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News > Lifestyle > Lockdown Stories - Jono Arscott (PH 83-88)

Lockdown Stories - Jono Arscott (PH 83-88)

We hear from Jono Arscott (PH 83-88) about his life in Johor during the pandemic lockdown

22 Apr 2020
Lifestyle
Jono Arscott (PH 83-88) shares his 'Lockdown Story' and photos
 
I am very well under lockdown out here in Johor whilst teaching at Marlborough College, Malaysia. We went into lockdown a week before the end of the Lent Term on 18th March and it has got progressively stricter. We are now in Phase 3 (i.e. the second extension of the 'MCO' (Movement Control Order) - all very Orwellian). Phase 1 was fairly gentle by comparison, as Phase 2 involved removing the right to exercise outside, and Phase 3 now includes one person only in a vehicle and potential court cases and jail for offenders! There was no time to get 'home' (I'm only on a three-year contract so the UK is still home, really) given the speed with which things happened and the fact I was still working when the MCO started. To be honest, the Malaysian healthcare system is sound and there wasn't much inclination to get home either, as the UK looked just as bad even at that early stage.
 
We are in a two bed flat with a balcony (thank goodness!) overlooking a lovely oasis of trees and a pool (see photos) - a pool which we are currently not allowed to use. We can easily see Singapore (45 minutes by car) just over the Straits of Johor.  We are allowed out to the supermarket, chemist and pet store, though I did see a DIY shop open yesterday, too! So, it's exercise Joe Wicks style on the balcony and trying to get away with the long route to the shops, but that involves running the gauntlet with the Malaysian Police. Is it worth it for a night at the Sultan of Johor's leisure - probably not!
 
We had a week's online teaching at the end of the Lent Term and have just gone back to that 'return' to school. (We are not allowed physically back to school as I live off campus). Current lockdown is to the 12th May, but very likely to be extended as Ramadan has started and is a big time for family get togethers and the Government will probably want to avoid these gatherings. We will see. It's been a great experience working out here so far - a British public school with a cricket pitch and rugby posts to boot dropped into the middle of Asia: IB teaching, mixed school and breaking into a sweat just walking to the Common Room for coffee - so different, yet strangely familiar.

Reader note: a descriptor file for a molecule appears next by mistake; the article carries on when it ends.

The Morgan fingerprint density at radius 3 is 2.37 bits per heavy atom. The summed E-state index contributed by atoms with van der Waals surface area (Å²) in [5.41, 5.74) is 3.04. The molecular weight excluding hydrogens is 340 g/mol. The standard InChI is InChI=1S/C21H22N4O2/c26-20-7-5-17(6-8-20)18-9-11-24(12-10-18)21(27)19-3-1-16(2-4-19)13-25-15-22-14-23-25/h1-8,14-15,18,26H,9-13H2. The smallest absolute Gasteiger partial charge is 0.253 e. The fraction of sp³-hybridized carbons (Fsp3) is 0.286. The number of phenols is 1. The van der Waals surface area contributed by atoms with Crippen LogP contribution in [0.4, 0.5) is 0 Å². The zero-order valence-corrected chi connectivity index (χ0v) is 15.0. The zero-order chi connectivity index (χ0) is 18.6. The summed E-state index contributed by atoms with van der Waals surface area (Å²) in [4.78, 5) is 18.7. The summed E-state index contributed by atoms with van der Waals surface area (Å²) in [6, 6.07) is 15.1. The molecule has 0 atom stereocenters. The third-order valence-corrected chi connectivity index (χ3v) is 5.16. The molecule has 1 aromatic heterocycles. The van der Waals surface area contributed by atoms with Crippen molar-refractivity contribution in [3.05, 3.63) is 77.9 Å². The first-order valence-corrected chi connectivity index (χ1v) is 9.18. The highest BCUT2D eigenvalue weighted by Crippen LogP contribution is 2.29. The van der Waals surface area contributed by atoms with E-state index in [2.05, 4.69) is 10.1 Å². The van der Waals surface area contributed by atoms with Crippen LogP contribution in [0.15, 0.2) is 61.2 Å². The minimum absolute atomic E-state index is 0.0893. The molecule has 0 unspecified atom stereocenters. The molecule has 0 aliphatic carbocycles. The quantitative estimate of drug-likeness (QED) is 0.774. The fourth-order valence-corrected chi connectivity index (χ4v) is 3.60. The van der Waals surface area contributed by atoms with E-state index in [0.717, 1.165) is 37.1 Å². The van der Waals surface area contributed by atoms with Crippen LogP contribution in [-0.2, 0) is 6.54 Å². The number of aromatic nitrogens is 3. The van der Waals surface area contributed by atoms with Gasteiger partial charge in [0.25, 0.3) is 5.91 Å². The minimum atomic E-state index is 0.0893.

Before lockdown, I was thoroughly enjoying my fascinating three-year contract out here. Johor is the southernmost state of Malaysia, just one degree off the equator. I don't live on campus, but in a harbour development about ten minutes from school. This aspect of life out here is very modern and not very Malaysian, but a roadside or evening market Nasi Lemak Ayam (chicken rice with side of anchovies, nuts and a spicy sambal) or Laksa (spicy fish / prawn soup) are just minutes drive away and exceptionally cheap (£2-£4 for a full meal). The local town is Johor Bahru (JB), the capital of the State of Johor and a place Singaporeans consider the Wild West because you can chew gum without being arrested. Actually, 'JB' is not really that crazy, apart from some of the driving, more a reflection of the relaxed Malaysian attitude to work when compared to their more materialistic neighbours. Indeed, I would describe Malysians as more just plain relaxed than crazy - not remotely image conscious and generally very humble and family oriented people. Anyway, we are situated just outside JB town, with our own campus that comes complete with a delightful Nepalese Security team. The School is situated here primarily as it's near one of the two causeways over to Singapore, one of our most important markets.

The Prep and Senior School are both mixed, both day and boarding, and situated together over about 80 acres of grounds. They are set up very much like an English campus independent school, with great facilities: theatre, large assembly hall, pool, track, astro, tennis and squash courts, multiple grass pitches, cricket square, two sports halls. The surrounding countryside is made up largely of palm plantations, which is unfortunate from an ecological point of view, but aesthetically lovely. The school has about forty-five nationalities and is wonderfully cosmopolitan as a result. Apart from the IB (which I have become a fan of for a number of reasons such as compulsory 'Service' and the 'Works in Translation' English Literature paper) the teaching is not that different. Of course, there are a few more bi-lingual and second language pupils. The largest nationalities are 'ex pat' (that well-known nationality of UK, Australian and NZ combined) at about 30% and then Singaporean, Chinese Malay, Malay, Indian Malay, Chinese, Japanese and then pretty much every country east of India!
 
Can I sum it and its differences up in a few phrases? A beautifully cosmopolitan education (for me and the pupils), utterly charming students in the main, girls playing sport in a hijab, 9 holes of golf after work on Friday, delicious Asian markets and cuisine, extremely hot, amazing travel (Cambodia, Thailand, Borneo, Northern Malaysia and Singapore so far), islands, beaches, slack time keeping, all with an Islamic backdrop. Oh yes, it's hard work too - honestly!

 
Chosen Photos:
1) Getting the boat back from Mabul Island, Malaysian Borneo (Above)
2) Crab and Chicken Tom Yum at lunchtime with the symbolic bars of the balcony.




3) Sunset watching on the 27th Floor sky garden during lockdown (illegal).




4) Angkor Wat - Travel is a highlight.

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